Satisfied by our fishing trip, we head for the main wharf. After asking him all of my questions about local fish, the place’s origins, and his own, I ask for his last name, which he tells me is Ayotte Doroftei. One name is Québécois, one is Romanian. I’ll be told this several times during my stay: many immigrant families came to Abitibi-Témiscamingue at the turn of the century.

The boat goes quickly, but the banks seem to be moving slowly. We float in these mysterious waters, between conifers and rocky islands.


These Nordic landscapes imprint themselves reassuringly on my retinas. This second day wraps up like the first, in a soft fatigue of new memories.

For those who want to sleep in Val-d’Or, Entre Lemoine et l’Arbre offers magnificent rustic and eco-friendly cabins.

– Day 3 –

Fact: coffee tastes better watching the sunrise over a lake. I leave the comfort of my little chalet to follow the road to Rouyn-Noranda. Crossing Val-d’Or, then Malartic, you can see the typical square houses of Québec mining towns. You can’t miss the Canadian Malartic Mine, which has torn up the ground over a span of three kilometres. I stop on the side of the road to gauge this gigantic hole. It’s sobering to ponder what it takes to extract these resources from the ground. I glance down at my smartphone and imagine its components made of rare metals, and try to picture the reality of the labour that went into gathering them.

There’s no doubt that nature drew me to Abitibi-Témiscamingue — its wilderness and vast expanses. I’m somewhat surprised, then, by the cultural and gourmet offerings that I discover when I arrive in Rouyn-Noranda. It reminds me of the incredible city of Gaspé.

Pedestrian street, comedy festival, bouldering centre, mobile spectacles, cocktail bars; the people of Rouyn know how to live.


For breakfast or pastries to go, the locals meet at St-Honoré. While making coffees, Simon, the owner, greets each customer by first name. In the kitchens, master French pastry chefs, who arrived in Québec in search of open spaces, make 1,001 well-buttered products. “If it’s fun, we do it.” It’s a business philosophy that also justifies Simon selling privately imported natural wines at his bakery.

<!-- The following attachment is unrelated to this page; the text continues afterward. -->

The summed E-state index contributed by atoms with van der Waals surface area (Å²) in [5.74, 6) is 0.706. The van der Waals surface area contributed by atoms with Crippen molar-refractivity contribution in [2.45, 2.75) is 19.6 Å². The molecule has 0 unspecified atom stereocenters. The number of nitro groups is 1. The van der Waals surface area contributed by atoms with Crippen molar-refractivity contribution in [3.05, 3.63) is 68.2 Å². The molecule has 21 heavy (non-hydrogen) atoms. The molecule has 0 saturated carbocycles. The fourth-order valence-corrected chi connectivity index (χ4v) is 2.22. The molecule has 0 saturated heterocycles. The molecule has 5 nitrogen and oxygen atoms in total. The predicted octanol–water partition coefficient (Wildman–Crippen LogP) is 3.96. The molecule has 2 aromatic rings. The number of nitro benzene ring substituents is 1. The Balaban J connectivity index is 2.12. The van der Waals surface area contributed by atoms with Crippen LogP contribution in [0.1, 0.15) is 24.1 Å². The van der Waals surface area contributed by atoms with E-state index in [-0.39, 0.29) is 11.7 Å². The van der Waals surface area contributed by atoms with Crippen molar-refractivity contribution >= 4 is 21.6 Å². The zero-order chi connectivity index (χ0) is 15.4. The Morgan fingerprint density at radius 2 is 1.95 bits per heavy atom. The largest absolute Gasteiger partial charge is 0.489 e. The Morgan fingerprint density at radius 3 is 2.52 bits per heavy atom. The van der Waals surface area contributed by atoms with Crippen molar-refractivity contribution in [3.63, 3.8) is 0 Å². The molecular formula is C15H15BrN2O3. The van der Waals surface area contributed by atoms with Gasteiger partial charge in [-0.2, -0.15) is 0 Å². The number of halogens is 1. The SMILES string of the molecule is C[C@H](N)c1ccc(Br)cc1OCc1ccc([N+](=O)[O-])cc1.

Just outside, the public market is in full swing, as it is every Saturday in the summer. We quietly line up to fill our basket with fresh herbs from Les Potagers du Pouce Vert, cheddar from Fromabitibi, or mushrooms from the Champignonerie. I’m already thinking about my next meal, but in the meantime, I suppose I’ll explore a bit more. The city is home to a superb centre for contemporary artists, L’Écart, as well as the MA – Musée d’Art de Rouyn-Noranda. The Les Tourneurs exhibit is running throughout the summer: discover prints by dozens of artists, from Marcel Barbeau to Jordi Bonet.

If you want to get moving, there is no shortage of options. For a short hike before eating, head to the Collines Kekeko (hills). The observation tower offers a 360-degree view of the surroundings. To stay downtown while enjoying nature, head to the Sentier polyvalent et circuit cyclable (Osisko Lake Trail), which offers a nice view of the area. Right next door, on the peninsula, you’ll find the Poisson Volant, the summer stage of the FME (Festival de Musique Émergente). The festival (absolutely wonderful according to everyone I know who has been) takes place in September, and there are shows almost every week. You might also come across an ambulatory show thanks to Au Pays des Pick-Up.

I continue my Rouynorandian discoveries on Perreault Street, a sacred summer pedestrian zone. Each business has crafted a patio for the occasion. The two nicest: Mudra’s sports area, with its outdoor bouldering wall, and Le Paramount’s, with its minigolf course and rooftop patio. I carefully avoid hitting any balls, but I can’t help but succumb to the temptation of a waffle pogo (and it’s delicious, obviously).

For an aperitif, head to Trèfle Noir for a good beer or the brand-new cocktail bar, Le Polonais. The super-friendly owners are there when I visit; they’re testing out their menu and invite me to join them.

“The Polonais” is a cocktail honouring Tatiana and Véronique’s paternal grandparents, who came to Rouyn in the heyday of the region’s mining developments.


Judging by the magnificent scene here, their dream seems to have worked out. The evening slips through our fingers, and Charles, one of the partners, suggests I have dinner at Pizzé, right next door (which they also own). He convinces me (major-league pizza fan) by pointing out that everything is delicious and homemade from loads of local products. For city accommodations, there are several high-end establishments such as the Le Noranda or the Hôtel Albert.

– Day 4 –

Another advantage of Rouyn-Noranda is its proximity to nature. The region is a must for anyone who enjoys water-based adventures. If you’d rather entrust experts with the planning, allow Exode bâtisseur d’aventures adventurers to help you discover the Abitibi-Témiscamingue landscape.

For my part, I take the road to Parc national d’Aiguebelle, a little paradise for outdoor enthusiasts. As soon as I arrive, Lake Loïs welcomes me with all of its tranquility. The skyline ends on the other side of the bay, where the Ojibway Campground is located. We can feel a vast expanse of water to be explored just beyond a cape lush with pines and larches. Romain, the conservation manager, explains that the park has existed for 35 years, but that the site was designated a wildlife reserve in 1945. “At that time, we were logging everywhere, and then we realized that it might make sense to protect a certain part of the territory.” His colleague Sabrina suggests some essential hikes in the park and books me a boat for the sunset.